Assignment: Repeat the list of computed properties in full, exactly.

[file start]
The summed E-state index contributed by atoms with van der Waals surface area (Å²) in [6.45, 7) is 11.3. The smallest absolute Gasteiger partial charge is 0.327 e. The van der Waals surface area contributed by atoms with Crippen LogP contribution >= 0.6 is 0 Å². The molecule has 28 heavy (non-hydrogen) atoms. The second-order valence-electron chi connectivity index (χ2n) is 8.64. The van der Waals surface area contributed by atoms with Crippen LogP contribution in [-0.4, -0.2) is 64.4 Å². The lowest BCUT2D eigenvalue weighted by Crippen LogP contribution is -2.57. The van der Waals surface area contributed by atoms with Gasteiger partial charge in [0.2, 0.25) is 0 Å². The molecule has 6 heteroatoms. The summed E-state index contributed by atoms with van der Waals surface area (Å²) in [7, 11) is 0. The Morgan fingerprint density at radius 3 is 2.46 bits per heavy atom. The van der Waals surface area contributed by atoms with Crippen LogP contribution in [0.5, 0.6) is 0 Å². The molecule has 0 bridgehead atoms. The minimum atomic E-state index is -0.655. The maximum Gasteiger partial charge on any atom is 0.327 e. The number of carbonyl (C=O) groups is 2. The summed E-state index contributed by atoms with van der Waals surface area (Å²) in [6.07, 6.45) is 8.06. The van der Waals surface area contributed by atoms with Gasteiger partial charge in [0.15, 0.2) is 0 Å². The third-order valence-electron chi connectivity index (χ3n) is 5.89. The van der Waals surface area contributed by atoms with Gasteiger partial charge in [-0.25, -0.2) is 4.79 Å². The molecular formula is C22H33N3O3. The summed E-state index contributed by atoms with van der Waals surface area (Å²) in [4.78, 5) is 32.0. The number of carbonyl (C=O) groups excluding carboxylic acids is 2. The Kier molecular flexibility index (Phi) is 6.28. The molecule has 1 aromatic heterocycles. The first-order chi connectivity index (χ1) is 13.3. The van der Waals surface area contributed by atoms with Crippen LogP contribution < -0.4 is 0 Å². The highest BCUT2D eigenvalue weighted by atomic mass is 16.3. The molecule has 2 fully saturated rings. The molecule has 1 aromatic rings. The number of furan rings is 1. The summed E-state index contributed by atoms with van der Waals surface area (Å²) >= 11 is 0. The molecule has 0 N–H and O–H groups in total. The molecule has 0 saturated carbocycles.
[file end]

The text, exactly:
The summed E-state index contributed by atoms with van der Waals surface area (Å²) in [6.45, 7) is 11.3. The smallest absolute Gasteiger partial charge is 0.327 e. The van der Waals surface area contributed by atoms with Crippen LogP contribution >= 0.6 is 0 Å². The molecule has 28 heavy (non-hydrogen) atoms. The second-order valence-electron chi connectivity index (χ2n) is 8.64. The van der Waals surface area contributed by atoms with Crippen LogP contribution in [-0.4, -0.2) is 64.4 Å². The lowest BCUT2D eigenvalue weighted by Crippen LogP contribution is -2.57. The van der Waals surface area contributed by atoms with Gasteiger partial charge in [0.2, 0.25) is 0 Å². The molecule has 6 heteroatoms. The summed E-state index contributed by atoms with van der Waals surface area (Å²) in [7, 11) is 0. The Morgan fingerprint density at radius 3 is 2.46 bits per heavy atom. The van der Waals surface area contributed by atoms with Crippen LogP contribution in [0.5, 0.6) is 0 Å². The molecule has 0 bridgehead atoms. The minimum atomic E-state index is -0.655. The maximum Gasteiger partial charge on any atom is 0.327 e. The number of carbonyl (C=O) groups is 2. The summed E-state index contributed by atoms with van der Waals surface area (Å²) in [6.07, 6.45) is 8.06. The van der Waals surface area contributed by atoms with Gasteiger partial charge in [0.15, 0.2) is 0 Å². The third-order valence-electron chi connectivity index (χ3n) is 5.89. The van der Waals surface area contributed by atoms with Gasteiger partial charge in [-0.25, -0.2) is 4.79 Å². The molecular formula is C22H33N3O3. The summed E-state index contributed by atoms with van der Waals surface area (Å²) in [4.78, 5) is 32.0. The number of carbonyl (C=O) groups excluding carboxylic acids is 2. The Kier molecular flexibility index (Phi) is 6.28. The molecule has 1 aromatic heterocycles. The first-order chi connectivity index (χ1) is 13.3. The van der Waals surface area contributed by atoms with Crippen LogP contribution < -0.4 is 0 Å². The highest BCUT2D eigenvalue weighted by atomic mass is 16.3. The molecule has 2 fully saturated rings. The molecule has 1 aromatic rings. The number of furan rings is 1. The summed E-state index contributed by atoms with van der Waals surface area (Å²) >= 11 is 0. The molecule has 0 N–H and O–H groups in total. The molecule has 0 saturated carbocycles.